Kaychins bringing wood into Bhamo
Photographer: Hooper, Willoughby Wallace (1837-1912)
Medium: Photographic print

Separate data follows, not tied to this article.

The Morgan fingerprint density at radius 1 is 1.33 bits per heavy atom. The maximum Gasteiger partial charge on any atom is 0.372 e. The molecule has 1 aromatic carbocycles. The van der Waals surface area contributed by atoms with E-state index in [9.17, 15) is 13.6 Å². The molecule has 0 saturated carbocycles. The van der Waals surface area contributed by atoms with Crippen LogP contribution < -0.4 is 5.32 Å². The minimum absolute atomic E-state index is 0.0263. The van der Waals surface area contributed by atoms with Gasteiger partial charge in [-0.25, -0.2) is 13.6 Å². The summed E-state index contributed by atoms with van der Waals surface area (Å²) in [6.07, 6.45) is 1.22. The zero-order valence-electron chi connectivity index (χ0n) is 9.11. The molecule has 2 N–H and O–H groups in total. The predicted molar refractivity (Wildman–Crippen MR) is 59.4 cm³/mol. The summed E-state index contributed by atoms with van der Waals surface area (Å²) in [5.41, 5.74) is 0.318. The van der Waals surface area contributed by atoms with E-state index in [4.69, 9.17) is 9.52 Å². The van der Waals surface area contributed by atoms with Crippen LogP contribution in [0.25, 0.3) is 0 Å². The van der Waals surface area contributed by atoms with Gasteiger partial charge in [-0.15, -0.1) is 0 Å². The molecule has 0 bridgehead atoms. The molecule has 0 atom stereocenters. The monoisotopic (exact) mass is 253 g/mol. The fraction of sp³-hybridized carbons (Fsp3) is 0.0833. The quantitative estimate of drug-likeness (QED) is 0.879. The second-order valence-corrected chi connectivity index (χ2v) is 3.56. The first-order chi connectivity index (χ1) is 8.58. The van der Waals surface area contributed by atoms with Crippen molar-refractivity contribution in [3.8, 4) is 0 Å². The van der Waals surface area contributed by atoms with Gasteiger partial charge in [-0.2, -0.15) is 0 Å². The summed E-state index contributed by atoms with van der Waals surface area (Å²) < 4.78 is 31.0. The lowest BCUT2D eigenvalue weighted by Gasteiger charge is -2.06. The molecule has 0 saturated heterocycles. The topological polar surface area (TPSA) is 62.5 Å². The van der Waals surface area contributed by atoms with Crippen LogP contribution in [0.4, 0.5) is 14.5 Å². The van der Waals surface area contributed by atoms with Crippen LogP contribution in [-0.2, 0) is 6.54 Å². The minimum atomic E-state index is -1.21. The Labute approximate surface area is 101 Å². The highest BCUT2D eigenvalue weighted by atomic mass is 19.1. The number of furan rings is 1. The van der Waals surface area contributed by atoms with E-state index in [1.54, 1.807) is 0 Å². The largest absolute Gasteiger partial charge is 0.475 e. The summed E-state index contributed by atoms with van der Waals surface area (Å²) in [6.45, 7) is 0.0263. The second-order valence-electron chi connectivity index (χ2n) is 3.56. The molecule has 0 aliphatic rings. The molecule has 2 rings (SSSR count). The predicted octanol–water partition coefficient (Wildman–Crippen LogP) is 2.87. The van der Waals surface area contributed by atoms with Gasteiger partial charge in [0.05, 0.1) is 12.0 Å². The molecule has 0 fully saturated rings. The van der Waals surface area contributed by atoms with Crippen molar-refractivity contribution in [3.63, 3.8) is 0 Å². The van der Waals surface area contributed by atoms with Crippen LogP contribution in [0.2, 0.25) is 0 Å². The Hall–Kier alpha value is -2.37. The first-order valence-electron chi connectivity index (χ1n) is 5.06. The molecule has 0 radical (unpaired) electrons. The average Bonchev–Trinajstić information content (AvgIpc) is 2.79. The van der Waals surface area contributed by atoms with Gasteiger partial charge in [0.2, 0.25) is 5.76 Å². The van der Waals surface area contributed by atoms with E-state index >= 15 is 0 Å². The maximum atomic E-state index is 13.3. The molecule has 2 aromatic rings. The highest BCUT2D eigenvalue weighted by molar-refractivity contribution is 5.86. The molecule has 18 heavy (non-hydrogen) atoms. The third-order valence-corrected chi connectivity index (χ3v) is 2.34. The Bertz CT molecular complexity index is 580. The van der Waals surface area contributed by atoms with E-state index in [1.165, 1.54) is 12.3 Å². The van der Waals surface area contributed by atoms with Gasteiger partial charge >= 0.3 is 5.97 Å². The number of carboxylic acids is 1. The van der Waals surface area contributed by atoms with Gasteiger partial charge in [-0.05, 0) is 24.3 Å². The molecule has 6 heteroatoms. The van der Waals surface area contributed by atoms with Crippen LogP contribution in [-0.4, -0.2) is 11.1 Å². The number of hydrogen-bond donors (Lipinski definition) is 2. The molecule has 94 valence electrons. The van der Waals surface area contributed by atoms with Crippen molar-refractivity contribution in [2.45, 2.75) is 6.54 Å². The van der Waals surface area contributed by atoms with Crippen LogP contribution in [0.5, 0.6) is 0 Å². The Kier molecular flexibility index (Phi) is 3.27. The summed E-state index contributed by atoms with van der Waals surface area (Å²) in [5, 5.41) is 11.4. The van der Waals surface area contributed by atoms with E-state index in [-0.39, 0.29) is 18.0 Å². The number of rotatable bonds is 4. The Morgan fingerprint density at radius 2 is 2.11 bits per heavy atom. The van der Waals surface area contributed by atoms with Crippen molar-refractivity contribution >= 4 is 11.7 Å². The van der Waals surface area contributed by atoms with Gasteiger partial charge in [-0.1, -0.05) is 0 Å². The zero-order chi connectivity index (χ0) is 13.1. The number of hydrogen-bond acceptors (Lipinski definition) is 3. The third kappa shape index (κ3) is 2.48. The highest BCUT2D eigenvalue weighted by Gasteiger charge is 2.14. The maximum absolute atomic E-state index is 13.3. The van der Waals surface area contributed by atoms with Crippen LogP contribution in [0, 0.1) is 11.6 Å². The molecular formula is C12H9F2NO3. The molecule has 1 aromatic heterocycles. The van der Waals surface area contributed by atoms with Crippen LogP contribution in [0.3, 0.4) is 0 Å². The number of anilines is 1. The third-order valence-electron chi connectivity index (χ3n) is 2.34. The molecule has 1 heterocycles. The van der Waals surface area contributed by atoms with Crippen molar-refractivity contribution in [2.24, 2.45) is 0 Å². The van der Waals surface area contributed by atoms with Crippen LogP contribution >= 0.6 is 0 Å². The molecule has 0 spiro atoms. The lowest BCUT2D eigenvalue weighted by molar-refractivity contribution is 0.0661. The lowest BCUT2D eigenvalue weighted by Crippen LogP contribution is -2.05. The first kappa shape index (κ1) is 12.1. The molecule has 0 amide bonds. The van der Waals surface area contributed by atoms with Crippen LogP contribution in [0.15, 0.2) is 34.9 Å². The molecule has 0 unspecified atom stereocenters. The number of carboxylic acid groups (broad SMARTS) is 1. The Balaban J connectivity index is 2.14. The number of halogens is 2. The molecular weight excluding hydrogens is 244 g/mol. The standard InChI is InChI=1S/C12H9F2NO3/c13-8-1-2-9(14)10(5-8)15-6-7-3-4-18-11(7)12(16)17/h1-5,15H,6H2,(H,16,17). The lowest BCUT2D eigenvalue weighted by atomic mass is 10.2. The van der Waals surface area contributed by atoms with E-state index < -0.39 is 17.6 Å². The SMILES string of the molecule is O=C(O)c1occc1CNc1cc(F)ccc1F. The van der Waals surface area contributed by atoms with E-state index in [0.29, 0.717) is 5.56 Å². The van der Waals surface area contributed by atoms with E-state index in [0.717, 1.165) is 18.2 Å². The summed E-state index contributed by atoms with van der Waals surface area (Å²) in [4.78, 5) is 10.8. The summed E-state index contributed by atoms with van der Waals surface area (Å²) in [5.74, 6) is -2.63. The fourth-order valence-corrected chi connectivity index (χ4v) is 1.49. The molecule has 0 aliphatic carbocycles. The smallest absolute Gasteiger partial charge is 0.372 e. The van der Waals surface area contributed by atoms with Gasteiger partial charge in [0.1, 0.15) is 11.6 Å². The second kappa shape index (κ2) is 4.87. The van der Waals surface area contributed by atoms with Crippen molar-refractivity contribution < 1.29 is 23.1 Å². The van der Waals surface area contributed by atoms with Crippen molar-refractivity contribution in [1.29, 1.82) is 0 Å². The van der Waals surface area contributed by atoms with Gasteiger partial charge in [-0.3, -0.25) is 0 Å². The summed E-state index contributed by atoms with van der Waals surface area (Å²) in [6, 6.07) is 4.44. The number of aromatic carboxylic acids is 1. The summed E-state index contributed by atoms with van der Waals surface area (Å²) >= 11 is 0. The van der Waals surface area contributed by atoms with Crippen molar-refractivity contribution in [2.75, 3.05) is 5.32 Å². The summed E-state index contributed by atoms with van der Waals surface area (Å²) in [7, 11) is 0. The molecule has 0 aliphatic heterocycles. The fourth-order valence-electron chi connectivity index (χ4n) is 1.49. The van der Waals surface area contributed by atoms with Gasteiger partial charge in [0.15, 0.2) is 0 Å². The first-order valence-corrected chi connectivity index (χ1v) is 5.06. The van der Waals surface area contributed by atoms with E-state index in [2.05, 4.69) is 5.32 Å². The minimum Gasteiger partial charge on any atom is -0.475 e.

Photograph of Kachins with wood loaded onto an oxen-drawn cart at Bhamo in Burma (Myanmar), taken by Willoughby Wallace Hooper in 1886. The photograph is from a series documenting the Third Anglo-Burmese War (1885-86), published in 1887 under the title ‘Burmah: a series of one hundred photographs illustrating incidents connected with the British Expeditionary Force to that country, from the embarkation at Madras, 1st Nov, 1885, to the capture of King Theebaw, with many views of Mandalay and surrounding country, native life and industries’. Two editions were issued (one with albumen prints, one with autotypes) and a set of lantern slides. Hooper made the series while serving as Provost Marshal with the British Expeditionary Force, which entered Mandalay, the Burmese royal capital, on 28 November 1885, and then took Bhamo on 28 December. Bhamo is situated in Kachin State in the hills of Burma’s far north. In an accompanying caption, Hooper describes the type of cart shown in the photograph: “The carts used for that purpose are of the most primitive description, the wheels being sometimes made from one solid piece of wood; at other times, as in this case, of three pieces joined together. They are drawn by buffaloes, which are very powerful beasts, the load being so arranged that the greater part of the weight rests on the necks of the animals. The ‘solid wheeled’ carts which are often met with in the Ceded Districts and the Mysore country in India are of exactly the same pattern as these Burmese carts.” Hooper was a dedicated amateur photographer and his photographs of the war in Burma are considered “one of the most accomplished and comprehensive records of a nineteenth century military campaign”. The series is also notable for the political scandal which arose following allegations by a journalist that Hooper had acted sadistically in the process of photographing the execution by firing squad of Burmese rebels. The subsequent court of inquiry concluded that he had behaved in a “callous and indecorous” way and the affair raised issues of the ethical role of the photographer in documenting human suffering and the conduct of the British military during a colonial war.